Justice in post-conflict settings : islamic law and muslim communities as stakeholders in transition
Host item entries:
Utrecht journal of international and european law, Vol. 33, no. 85, 2017, p. 38–61 : graph.
Corri Zoli, M. Cherif Bassiouni and Hamid Khan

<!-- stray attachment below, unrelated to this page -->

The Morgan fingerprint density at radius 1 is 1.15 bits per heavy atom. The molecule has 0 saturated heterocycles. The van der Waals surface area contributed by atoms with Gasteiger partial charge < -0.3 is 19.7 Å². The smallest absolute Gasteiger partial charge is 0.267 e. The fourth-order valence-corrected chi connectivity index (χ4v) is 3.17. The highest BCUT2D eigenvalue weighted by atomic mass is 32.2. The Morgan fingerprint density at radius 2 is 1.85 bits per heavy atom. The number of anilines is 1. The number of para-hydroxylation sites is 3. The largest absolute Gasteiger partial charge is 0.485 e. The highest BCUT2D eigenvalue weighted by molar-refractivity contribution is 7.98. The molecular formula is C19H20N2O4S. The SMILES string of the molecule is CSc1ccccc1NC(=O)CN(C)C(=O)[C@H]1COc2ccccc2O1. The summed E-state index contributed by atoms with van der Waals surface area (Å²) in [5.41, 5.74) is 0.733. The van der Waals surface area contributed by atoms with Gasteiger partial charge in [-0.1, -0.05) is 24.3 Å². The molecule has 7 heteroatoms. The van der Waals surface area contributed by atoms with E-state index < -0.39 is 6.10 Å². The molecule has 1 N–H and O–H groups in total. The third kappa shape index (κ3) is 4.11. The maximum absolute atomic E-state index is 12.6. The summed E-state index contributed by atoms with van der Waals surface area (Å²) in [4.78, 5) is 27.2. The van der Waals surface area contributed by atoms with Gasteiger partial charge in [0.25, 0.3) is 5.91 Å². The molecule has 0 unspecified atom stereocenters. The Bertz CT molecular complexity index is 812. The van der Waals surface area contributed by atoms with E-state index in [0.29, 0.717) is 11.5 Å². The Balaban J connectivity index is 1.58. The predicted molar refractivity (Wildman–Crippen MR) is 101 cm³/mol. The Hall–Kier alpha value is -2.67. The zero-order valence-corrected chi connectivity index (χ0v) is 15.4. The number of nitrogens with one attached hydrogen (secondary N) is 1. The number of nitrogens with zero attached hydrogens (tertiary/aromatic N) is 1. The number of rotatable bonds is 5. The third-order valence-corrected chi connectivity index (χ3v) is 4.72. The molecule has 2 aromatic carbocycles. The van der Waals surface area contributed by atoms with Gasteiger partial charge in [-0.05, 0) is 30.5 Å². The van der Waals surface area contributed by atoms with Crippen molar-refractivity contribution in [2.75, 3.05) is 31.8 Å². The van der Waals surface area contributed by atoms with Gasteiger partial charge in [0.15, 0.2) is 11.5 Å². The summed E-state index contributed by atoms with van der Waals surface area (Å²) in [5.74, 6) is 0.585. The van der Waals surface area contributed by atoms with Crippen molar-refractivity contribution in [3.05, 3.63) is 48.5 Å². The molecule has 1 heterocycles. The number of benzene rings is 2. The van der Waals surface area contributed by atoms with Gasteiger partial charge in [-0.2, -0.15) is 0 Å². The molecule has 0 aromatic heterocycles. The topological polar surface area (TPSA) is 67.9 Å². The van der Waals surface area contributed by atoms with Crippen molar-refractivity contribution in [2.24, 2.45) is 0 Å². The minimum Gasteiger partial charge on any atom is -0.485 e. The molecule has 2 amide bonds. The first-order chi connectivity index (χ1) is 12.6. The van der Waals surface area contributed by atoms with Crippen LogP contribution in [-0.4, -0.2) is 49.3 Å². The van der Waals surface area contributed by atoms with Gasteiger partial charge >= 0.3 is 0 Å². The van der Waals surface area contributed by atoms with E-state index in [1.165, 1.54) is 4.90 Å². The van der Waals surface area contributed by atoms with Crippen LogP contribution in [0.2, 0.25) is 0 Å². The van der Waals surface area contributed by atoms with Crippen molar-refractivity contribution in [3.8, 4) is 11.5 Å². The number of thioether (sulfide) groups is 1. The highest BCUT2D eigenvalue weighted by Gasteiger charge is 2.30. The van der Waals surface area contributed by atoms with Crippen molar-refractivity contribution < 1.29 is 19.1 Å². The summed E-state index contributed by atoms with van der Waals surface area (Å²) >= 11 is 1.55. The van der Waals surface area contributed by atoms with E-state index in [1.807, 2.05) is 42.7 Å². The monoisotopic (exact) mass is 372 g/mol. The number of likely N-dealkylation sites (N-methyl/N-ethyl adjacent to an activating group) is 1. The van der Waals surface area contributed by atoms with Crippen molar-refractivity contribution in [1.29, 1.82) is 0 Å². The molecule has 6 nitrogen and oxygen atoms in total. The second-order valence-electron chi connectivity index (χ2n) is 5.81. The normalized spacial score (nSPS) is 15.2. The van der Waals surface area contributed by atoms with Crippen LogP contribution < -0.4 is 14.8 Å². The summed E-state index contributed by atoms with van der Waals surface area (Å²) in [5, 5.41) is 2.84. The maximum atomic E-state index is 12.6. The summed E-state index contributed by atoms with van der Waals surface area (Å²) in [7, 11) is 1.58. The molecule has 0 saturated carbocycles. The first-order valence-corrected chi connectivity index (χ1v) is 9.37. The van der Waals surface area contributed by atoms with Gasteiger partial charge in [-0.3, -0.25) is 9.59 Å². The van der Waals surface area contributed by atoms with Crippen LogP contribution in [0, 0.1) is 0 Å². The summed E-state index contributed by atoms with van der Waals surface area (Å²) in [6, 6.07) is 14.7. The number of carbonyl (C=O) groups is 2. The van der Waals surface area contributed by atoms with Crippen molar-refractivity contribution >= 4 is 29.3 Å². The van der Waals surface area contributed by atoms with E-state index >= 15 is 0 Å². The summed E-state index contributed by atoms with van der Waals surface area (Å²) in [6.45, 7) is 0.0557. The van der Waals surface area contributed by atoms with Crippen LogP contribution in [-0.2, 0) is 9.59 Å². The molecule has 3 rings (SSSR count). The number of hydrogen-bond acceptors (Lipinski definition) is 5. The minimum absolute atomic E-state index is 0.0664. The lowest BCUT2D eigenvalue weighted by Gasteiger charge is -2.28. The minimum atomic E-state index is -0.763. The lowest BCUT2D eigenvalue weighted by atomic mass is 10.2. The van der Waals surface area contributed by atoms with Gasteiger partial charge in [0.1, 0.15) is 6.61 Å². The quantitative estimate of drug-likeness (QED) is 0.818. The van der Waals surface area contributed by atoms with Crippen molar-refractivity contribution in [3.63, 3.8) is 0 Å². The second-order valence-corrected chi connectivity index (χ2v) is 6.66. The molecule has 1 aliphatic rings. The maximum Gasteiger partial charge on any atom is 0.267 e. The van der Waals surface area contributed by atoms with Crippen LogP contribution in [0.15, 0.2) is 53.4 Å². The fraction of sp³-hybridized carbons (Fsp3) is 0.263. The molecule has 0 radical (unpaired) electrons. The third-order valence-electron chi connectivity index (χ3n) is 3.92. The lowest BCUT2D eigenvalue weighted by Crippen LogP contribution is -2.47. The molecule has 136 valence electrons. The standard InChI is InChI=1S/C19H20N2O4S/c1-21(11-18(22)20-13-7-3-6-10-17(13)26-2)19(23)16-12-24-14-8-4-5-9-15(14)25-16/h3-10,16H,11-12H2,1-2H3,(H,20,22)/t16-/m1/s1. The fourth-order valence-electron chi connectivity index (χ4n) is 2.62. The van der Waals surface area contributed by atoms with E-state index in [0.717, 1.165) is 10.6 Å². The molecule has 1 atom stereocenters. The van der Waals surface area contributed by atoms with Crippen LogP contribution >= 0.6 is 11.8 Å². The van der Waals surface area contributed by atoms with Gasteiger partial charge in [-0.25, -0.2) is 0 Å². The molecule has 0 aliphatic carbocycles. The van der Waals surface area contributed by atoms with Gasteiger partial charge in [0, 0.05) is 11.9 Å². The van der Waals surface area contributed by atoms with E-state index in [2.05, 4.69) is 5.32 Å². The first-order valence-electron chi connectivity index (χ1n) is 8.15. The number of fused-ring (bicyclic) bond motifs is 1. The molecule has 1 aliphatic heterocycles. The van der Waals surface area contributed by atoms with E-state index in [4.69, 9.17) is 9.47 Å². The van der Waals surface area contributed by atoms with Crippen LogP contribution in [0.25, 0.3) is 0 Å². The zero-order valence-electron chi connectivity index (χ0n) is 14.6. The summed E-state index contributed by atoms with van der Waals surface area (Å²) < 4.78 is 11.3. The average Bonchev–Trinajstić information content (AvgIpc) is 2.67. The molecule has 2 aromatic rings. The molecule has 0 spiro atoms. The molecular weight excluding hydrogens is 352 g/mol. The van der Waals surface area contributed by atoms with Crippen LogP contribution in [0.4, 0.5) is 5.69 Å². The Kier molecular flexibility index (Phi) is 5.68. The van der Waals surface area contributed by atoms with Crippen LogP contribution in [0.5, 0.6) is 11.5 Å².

This essay identifies the underlying norms embedded in traditions of Islamic law as these apply to contemporary Muslim communities experiencing conflict. This endeavor draws upon comparative legal analyses, postconflict justice traditions, and empirical conflict studies to explore why Islamic legal norms are not often used as a resource for restraint and guidance in contemporary conflict settings. The authors make the case for strengthening commensurate Islamic and international conflict norms for complex conflicts and postconflict tradition. They also situate Islamic postconflict justice norms into contemporary problems of security policy and conflict prevention. They indicate the benefits of such a comparative approach for humanitarian and human rights practitioners trying to build pathways out of conflict. An additional benefit in excavating such shari’a norms is in providing the intellectual basis to counter politicized, extremist, and instrumentalist uses of Islamic law to justify extreme uses of political violence.